View Full Version : H. Roussel TRYLOR - what is it?

W K Longcor
6-Jun-2008, 20:51
I'm cleaning out some old "stuff" that's been sitting around for years. I have a H. Roussel - Paris 135mm f/4.5 TRYLOR - in barrel with iris. Can anyone give me a little history and or commentary about this lens?

Emmanuel BIGLER
7-Jun-2008, 02:30
hello from France !
According to the rare information I have handy, the Trylor from the honourable Roussel company is a classical triplet lens.
135 mm is the standard focal length for the classical European 9x12 cm format.
If the lens is labeled "135 mm" and not "13,5 cm" there is a good probability that it is a post- WW-II lens. I do not know if this is a general rule for European manufacturers, but I have noticed that millimiter instead of centimeter engravings often correspond to post-1945 lenses.
The lens in barrel could be an enlarger lens, but in the good old days, there was not so much difference between standard taking lenses and enlarging lenses.
An image of this lens could, may be, give more information about the age and purpose of the lens.
But basically it is a triplet according to Dennis Taylor's famous design, patented in 1893 and still in use in the fifties an sixties of the last century.

Too bad that Roussel is not listed in Eric Beltrando's pages !

To those interested in old photographic lens designs, I recommend Eric Beltrando's web pages (thanks to Dan Fromm for this).
It is a repository of patents and designs of many, many vintage photographic lenses, re-visited by a lens designer !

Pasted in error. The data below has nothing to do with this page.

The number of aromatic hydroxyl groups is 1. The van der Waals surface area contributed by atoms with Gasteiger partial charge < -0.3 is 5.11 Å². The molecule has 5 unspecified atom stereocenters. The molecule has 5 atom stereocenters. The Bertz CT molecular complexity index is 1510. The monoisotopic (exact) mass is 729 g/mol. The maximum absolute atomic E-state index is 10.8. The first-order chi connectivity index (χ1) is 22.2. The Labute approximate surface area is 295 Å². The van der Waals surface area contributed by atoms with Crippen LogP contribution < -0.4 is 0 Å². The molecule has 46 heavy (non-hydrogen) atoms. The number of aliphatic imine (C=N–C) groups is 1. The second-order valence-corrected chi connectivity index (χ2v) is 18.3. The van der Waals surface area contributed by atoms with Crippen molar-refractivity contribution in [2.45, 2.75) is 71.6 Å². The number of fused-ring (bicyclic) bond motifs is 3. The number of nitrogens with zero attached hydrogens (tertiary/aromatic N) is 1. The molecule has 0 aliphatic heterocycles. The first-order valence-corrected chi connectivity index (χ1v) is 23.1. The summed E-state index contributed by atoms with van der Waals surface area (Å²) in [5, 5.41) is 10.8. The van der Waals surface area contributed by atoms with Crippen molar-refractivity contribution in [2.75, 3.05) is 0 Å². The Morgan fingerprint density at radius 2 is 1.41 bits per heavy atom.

Ahem.... yes, it is in French (too bad that no Roussel lens appears !) but I think diagrams and descriptions speak for themselves.

And you can always have fun with an automatic translation !

Note an interesting translation error : a coumpound lens assembling several lens elements, in French, is named : "objectif" (in German : Objektiv)
So Goal Portrait is in fact : portrait lens. ;)
But "objectif" in French also means : a goal (to be achieved)
A single lens element is named : "lentille" or "lentille simple"

W K Longcor
7-Jun-2008, 04:48
Thank you ! You have been very helpful.

Ernest Purdum
8-Jun-2008, 08:09
Emmanuel, have you seen what English spell-checking software does to "brasserie"?

Not only that, but automatic translation can have American women wearing life-jackets when nowhere near the water.

Since the word "lentil" comes about from the similarity in shape of a double convex lens to a sort of bean, automatic translation has even more possibilities.

Emmanuel BIGLER
9-Jun-2008, 00:25
American women wearing life-jackets when nowhere near the water.
Yes, Ernest and some people consider this combinaison to be the summum of élégance féminine. I respect them ! ;-)
About brasserie, too bad but the spell checker I use in both british and american spellings does accept brasserie as being correct !
Moreover, a brasserie in France, in most of the cases is not a real brewery, but simply a bistrot where you can have a snack.
Like Hôtel de Ville is anything but a hotel... except in Switzerland where it is both a hotel and official Town Hall ;)